This is a guest post from Bill Muhlenfeld, who runs a site that’s focused entirely on college money issues for parents. Learn more at Money Launch My Kid.
No dollar tips or piggy banks here. We’re going to talk about the big numbers.
Are you trying to figure out how you’re going to pay for your kid’s college with your savings in the tank? Worried about your college graduate leaving with a degree and ten years of loan payments?
Robbing from your 401k or IRA to fund college are among the worst ideas, even more so now that the values of many of those investments are chopped in half due to the economic downturn. There are many sleepless nights in the homes of the college bound now that parents and kids are struggling with the difficulty of floating $200,000 in costs over the next four years without barrel-rolling the family finances over a Niagara of debt.
If you could save tens of thousands of dollars and maybe forgo borrowing altogether, would you? It is not only possible, it’s absolutely doable; and a reminder that the simplest solutions are often the best. Here are three mega-saving ideas for the new (and the old) student:
- Start your son or daughter out at a community college, transferring at the end of year one or two. This has become greatly popular during the current recession, and has driven applications up by double digits across the country. Why? It works. When I attended college I was entirely on my own and had a little bit less than no money. I went to a two year college (“junior” they called it then) and transferred in year three. My BA is from the University of Illinois. Nowhere does it mention that I only spent two years among the Fighting Illini. I left college with a degree and no debt.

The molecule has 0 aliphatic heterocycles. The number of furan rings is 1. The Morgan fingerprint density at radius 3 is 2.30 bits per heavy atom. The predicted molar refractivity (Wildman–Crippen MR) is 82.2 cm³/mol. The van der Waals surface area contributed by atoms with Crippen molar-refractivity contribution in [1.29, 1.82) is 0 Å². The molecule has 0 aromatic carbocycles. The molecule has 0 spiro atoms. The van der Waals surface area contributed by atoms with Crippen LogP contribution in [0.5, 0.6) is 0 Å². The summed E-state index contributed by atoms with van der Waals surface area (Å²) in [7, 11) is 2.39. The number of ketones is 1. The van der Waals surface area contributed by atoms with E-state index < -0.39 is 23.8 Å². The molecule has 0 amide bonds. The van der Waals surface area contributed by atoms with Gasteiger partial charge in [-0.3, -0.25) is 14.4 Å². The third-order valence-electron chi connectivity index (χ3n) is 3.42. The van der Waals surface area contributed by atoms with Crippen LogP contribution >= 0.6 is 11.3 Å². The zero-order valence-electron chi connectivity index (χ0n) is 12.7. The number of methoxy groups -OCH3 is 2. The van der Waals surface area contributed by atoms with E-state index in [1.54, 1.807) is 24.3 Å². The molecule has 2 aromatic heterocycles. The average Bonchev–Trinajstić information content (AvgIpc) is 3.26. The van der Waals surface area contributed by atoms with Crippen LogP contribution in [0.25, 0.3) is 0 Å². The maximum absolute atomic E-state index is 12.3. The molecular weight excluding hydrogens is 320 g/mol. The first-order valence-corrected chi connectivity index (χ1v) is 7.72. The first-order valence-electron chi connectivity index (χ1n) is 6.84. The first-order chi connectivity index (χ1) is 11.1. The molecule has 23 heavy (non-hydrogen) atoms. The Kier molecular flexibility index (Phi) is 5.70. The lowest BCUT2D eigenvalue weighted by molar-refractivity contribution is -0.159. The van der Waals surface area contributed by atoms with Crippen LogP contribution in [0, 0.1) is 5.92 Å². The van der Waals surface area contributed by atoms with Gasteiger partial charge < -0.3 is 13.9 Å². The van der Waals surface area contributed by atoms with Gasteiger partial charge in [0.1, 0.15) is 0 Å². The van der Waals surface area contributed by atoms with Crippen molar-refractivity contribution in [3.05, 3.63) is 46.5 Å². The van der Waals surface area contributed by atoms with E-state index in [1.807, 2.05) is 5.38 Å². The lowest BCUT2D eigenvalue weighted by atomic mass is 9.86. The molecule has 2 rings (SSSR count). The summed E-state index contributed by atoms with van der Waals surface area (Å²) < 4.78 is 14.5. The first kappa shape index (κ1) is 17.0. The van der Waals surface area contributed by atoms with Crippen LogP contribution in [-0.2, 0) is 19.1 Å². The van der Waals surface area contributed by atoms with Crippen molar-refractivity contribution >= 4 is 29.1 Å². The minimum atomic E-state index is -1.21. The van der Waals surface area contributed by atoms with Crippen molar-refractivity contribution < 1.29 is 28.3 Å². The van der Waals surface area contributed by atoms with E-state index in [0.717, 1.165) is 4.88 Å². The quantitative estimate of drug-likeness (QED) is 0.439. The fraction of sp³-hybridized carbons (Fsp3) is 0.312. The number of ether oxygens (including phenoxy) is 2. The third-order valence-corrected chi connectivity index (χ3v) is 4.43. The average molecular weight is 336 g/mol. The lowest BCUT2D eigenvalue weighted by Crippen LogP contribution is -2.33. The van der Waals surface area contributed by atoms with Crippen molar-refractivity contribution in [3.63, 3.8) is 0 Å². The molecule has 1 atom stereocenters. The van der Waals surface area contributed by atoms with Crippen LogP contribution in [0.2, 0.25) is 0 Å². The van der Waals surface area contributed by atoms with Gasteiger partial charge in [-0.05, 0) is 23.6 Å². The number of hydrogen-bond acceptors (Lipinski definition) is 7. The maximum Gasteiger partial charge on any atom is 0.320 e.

- State schools are also experiencing a sudden, unexpected interest and upsurge of stay-at-home students, all in the interest of saving many thousands of dollars in tuition, fees and living expenses from more “desirable” out-of-state and private universities. Oregon State, for example has a 12 % increase of new applications, a number which seems to hold up across the country.
- Let’s not leave Oregon State quite yet, as it is the flip side of our final mega-buck college savings tip. While new applications are up 12%, student transfers are up an astounding 31%. Cash-strapped kids are returning home, where state-supported schools offer some of the best bargains in education.
Remember, you are not alone. Just make sure you get to the front of the line. Even the community colleges and state schools are starting to tighten up on admissions due to the increase in applications.